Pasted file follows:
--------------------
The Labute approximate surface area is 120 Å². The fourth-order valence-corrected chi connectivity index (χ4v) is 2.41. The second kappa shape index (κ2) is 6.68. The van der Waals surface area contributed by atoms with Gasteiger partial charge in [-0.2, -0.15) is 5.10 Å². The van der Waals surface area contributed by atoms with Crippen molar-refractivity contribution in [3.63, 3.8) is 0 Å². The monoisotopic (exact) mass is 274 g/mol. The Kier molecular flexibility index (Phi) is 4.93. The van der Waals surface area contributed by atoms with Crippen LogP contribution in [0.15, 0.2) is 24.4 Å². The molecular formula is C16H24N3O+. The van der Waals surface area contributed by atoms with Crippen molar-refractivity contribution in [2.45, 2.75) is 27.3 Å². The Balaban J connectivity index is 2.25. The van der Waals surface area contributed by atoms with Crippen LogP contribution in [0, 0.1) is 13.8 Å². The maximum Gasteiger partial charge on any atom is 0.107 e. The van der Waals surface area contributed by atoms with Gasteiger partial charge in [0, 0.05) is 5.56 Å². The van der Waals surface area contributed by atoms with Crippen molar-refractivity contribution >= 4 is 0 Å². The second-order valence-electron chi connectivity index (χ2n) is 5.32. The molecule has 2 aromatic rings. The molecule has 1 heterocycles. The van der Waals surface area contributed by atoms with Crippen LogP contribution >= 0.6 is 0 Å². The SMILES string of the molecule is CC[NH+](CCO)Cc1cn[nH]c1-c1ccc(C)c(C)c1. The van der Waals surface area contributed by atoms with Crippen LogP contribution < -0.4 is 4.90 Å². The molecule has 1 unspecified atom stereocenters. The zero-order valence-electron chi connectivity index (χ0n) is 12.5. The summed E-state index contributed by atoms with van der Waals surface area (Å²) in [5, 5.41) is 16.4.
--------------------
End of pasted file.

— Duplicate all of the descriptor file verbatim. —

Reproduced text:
The Labute approximate surface area is 120 Å². The fourth-order valence-corrected chi connectivity index (χ4v) is 2.41. The second kappa shape index (κ2) is 6.68. The van der Waals surface area contributed by atoms with Gasteiger partial charge in [-0.2, -0.15) is 5.10 Å². The van der Waals surface area contributed by atoms with Crippen molar-refractivity contribution in [3.63, 3.8) is 0 Å². The monoisotopic (exact) mass is 274 g/mol. The Kier molecular flexibility index (Phi) is 4.93. The van der Waals surface area contributed by atoms with Crippen LogP contribution in [0.15, 0.2) is 24.4 Å². The molecular formula is C16H24N3O+. The van der Waals surface area contributed by atoms with Crippen molar-refractivity contribution in [2.45, 2.75) is 27.3 Å². The Balaban J connectivity index is 2.25. The van der Waals surface area contributed by atoms with Crippen LogP contribution in [0, 0.1) is 13.8 Å². The maximum Gasteiger partial charge on any atom is 0.107 e. The van der Waals surface area contributed by atoms with Gasteiger partial charge in [0, 0.05) is 5.56 Å². The van der Waals surface area contributed by atoms with Crippen molar-refractivity contribution >= 4 is 0 Å². The second-order valence-electron chi connectivity index (χ2n) is 5.32. The molecule has 2 aromatic rings. The molecule has 1 heterocycles. The van der Waals surface area contributed by atoms with Crippen LogP contribution >= 0.6 is 0 Å². The SMILES string of the molecule is CC[NH+](CCO)Cc1cn[nH]c1-c1ccc(C)c(C)c1. The van der Waals surface area contributed by atoms with Crippen LogP contribution < -0.4 is 4.90 Å². The molecule has 1 unspecified atom stereocenters. The zero-order valence-electron chi connectivity index (χ0n) is 12.5. The summed E-state index contributed by atoms with van der Waals surface area (Å²) in [5, 5.41) is 16.4.